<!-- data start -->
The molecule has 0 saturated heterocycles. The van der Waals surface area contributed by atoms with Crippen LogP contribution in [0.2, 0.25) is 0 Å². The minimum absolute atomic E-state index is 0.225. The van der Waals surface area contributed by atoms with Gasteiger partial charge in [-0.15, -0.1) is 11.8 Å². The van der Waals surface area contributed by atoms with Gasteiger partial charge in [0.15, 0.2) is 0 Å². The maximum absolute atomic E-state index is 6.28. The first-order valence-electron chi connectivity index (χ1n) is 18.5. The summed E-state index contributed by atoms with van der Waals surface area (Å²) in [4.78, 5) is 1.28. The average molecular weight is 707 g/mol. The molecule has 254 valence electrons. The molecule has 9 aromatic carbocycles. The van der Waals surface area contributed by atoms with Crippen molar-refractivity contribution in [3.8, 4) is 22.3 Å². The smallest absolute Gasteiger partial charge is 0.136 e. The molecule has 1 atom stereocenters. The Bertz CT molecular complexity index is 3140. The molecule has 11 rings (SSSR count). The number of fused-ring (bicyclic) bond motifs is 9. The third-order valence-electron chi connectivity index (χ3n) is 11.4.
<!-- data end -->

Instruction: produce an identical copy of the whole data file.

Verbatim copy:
The molecule has 0 saturated heterocycles. The van der Waals surface area contributed by atoms with Crippen LogP contribution in [0.2, 0.25) is 0 Å². The minimum absolute atomic E-state index is 0.225. The van der Waals surface area contributed by atoms with Gasteiger partial charge in [-0.15, -0.1) is 11.8 Å². The van der Waals surface area contributed by atoms with Gasteiger partial charge in [0.15, 0.2) is 0 Å². The maximum absolute atomic E-state index is 6.28. The first-order valence-electron chi connectivity index (χ1n) is 18.5. The summed E-state index contributed by atoms with van der Waals surface area (Å²) in [4.78, 5) is 1.28. The average molecular weight is 707 g/mol. The molecule has 254 valence electrons. The molecule has 9 aromatic carbocycles. The van der Waals surface area contributed by atoms with Crippen molar-refractivity contribution in [3.8, 4) is 22.3 Å². The smallest absolute Gasteiger partial charge is 0.136 e. The molecule has 1 atom stereocenters. The Bertz CT molecular complexity index is 3140. The molecule has 11 rings (SSSR count). The number of fused-ring (bicyclic) bond motifs is 9. The third-order valence-electron chi connectivity index (χ3n) is 11.4.